Last, but not least, I want to highlight the problem of the excessively individualistic nature of Latin Americans. It is difficult for many people to realise that sometimes it is necessary and even convenient to prioritise collective interests rather than individual desires. And still for many, the idea of public goods – to be created and protected with the support and for the benefit of everybody – is an abstract idea foreign to the mentality of ‘every man for himself’…
Now, let us focus on opportunities. Latin America is blessed by nature. Five of the 10 richest countries in the world in terms of biodiversity are in this part of the globe (Brazil, Colombia, Ecuador, Mexico and Peru).
As scientists have long been saying, in rainforests many discoveries – which will be of benefit to mankind in many ways – are yet to be made. And to win the battle against climate change, it is imperative that deforestation, which releases more carbon dioxide than all means of transport, is stopped.
But alternatives for a sustainable development in key environmental areas of Latin America must be designed by governments, the private sector, NGOs, institutions and the scientific community. They should work not only from within the region but also in the rest of the world, since this is a global issue. The solutions to many of the planet´s environmental problems and scientific quests will be found in Latin American biodiversity. Today, the region has the chance to be a world power in a matter of vital importance.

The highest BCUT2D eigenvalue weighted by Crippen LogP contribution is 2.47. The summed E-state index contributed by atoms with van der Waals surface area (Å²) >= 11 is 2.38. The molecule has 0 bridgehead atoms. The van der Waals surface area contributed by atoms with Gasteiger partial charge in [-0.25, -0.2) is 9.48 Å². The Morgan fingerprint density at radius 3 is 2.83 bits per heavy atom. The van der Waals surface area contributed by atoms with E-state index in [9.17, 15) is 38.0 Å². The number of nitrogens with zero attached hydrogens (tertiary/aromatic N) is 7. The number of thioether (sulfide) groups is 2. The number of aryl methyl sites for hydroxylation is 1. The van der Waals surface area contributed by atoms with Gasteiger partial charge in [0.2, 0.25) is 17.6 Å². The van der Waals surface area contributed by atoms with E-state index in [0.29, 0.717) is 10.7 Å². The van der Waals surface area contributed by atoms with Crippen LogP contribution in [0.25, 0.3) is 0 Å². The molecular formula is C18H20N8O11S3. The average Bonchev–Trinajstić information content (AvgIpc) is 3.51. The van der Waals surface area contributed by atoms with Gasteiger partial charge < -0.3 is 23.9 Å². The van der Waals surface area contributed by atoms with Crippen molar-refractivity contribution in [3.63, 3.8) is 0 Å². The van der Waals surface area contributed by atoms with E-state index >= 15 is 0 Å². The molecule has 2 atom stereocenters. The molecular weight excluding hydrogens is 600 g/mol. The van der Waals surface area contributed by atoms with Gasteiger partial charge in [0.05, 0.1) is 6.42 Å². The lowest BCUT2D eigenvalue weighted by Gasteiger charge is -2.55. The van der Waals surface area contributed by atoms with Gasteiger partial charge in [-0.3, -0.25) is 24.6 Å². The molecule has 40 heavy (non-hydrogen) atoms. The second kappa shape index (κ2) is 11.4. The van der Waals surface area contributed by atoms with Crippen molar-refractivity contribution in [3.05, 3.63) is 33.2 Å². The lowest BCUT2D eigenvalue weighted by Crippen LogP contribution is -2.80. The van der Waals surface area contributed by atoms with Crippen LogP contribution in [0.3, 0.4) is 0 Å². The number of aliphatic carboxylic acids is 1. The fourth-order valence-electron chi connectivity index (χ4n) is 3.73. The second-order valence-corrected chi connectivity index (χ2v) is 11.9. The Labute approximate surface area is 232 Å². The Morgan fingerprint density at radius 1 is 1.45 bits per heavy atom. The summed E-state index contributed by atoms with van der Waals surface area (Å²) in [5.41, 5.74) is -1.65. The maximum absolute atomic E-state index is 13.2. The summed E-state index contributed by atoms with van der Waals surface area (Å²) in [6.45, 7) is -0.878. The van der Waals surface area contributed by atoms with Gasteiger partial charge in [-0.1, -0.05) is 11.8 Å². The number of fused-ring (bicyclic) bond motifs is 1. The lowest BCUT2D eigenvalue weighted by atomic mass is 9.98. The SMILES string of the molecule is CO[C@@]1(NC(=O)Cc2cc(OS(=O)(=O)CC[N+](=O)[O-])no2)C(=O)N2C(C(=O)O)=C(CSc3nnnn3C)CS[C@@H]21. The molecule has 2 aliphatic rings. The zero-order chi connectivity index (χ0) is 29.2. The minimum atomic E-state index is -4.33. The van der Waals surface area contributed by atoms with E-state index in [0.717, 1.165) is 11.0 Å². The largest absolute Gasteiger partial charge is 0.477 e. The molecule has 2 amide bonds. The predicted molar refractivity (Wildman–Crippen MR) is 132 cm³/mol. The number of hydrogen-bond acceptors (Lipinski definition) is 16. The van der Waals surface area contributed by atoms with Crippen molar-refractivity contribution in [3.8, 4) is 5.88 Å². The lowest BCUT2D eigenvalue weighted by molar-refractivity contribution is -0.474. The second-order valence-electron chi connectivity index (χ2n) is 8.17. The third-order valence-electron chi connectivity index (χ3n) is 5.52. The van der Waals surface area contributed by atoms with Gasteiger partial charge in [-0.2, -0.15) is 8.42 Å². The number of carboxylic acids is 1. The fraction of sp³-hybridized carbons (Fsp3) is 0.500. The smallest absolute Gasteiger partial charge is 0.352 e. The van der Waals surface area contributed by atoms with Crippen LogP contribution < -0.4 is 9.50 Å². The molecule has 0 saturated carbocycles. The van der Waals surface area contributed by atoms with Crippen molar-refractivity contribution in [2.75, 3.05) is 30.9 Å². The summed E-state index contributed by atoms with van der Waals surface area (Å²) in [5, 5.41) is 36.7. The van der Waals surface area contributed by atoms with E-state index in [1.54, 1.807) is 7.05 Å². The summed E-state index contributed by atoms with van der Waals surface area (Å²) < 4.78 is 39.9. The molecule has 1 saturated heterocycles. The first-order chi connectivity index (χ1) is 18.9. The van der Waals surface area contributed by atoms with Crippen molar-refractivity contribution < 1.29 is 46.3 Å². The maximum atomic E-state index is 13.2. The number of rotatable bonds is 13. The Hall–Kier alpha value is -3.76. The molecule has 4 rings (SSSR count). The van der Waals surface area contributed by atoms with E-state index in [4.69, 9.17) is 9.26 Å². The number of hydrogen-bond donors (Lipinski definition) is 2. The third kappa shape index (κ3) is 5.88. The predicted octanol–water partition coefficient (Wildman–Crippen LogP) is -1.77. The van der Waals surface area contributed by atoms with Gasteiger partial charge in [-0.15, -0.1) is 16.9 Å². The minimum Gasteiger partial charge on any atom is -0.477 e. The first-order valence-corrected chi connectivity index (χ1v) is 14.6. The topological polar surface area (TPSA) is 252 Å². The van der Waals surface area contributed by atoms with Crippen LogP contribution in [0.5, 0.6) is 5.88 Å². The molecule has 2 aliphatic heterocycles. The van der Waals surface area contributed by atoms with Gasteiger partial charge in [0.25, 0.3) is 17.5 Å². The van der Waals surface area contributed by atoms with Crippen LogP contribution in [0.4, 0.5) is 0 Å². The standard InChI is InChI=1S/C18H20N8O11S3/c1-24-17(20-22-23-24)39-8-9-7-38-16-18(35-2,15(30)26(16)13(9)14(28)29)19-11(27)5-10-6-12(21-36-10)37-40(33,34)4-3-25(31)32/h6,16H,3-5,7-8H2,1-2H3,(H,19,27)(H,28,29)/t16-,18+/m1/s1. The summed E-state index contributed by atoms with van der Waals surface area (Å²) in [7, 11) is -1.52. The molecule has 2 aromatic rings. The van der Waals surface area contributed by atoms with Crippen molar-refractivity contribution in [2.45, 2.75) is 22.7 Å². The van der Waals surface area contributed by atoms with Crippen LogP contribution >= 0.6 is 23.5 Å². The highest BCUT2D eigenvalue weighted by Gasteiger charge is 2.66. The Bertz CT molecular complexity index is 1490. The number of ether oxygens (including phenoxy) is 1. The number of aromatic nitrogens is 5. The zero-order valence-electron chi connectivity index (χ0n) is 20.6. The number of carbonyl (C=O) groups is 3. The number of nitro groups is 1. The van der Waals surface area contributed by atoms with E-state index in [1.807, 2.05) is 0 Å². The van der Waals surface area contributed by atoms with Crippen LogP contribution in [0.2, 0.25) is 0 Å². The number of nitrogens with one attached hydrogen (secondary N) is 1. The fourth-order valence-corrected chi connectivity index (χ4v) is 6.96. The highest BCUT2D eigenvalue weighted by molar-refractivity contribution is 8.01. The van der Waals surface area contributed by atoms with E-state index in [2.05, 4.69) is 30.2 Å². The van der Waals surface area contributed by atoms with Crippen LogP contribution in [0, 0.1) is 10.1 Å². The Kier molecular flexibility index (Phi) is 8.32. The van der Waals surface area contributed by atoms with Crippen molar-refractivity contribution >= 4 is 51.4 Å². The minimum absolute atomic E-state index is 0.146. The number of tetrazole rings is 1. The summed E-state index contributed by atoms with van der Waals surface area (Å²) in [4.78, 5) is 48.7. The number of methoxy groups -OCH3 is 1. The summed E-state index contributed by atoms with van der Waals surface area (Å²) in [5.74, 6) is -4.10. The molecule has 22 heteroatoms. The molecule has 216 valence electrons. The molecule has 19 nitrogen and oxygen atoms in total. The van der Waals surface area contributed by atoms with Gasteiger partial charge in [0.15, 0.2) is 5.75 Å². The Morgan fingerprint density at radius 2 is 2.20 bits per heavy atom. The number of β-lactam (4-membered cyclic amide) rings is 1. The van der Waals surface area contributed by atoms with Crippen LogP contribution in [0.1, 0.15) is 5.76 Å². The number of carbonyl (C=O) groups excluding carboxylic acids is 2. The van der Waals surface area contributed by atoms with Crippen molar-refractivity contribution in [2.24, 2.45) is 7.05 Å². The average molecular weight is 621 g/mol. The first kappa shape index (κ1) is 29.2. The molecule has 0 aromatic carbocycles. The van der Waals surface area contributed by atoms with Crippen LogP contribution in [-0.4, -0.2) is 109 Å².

Certain countries of Central and South America are also rich in another key element – energy. More than 15 per cent of global oil reserves are in this region (second only to the Middle East). In biofuel production, Brazil is – along with the US – a world leader. Colombia is one of the three top nations on the planet in terms of water resources, not only for agricultural uses but also for the generation of electricity.
Another attractive opportunity for Latin America relates to food production. The fact that the world´s population will increase from six billion to nine billion in a few decades generates the need to feed these additional millions (mostly in India and China).
Latin America is already a significant supplier of food products such as meat, sugar, coffee, soy, fruits, beans and many vegetables. According to experts who have recently devised successful food production techniques such as El Cerrado which is used in Brazil, the region has more potential than any other country in the world to increase its food production levels.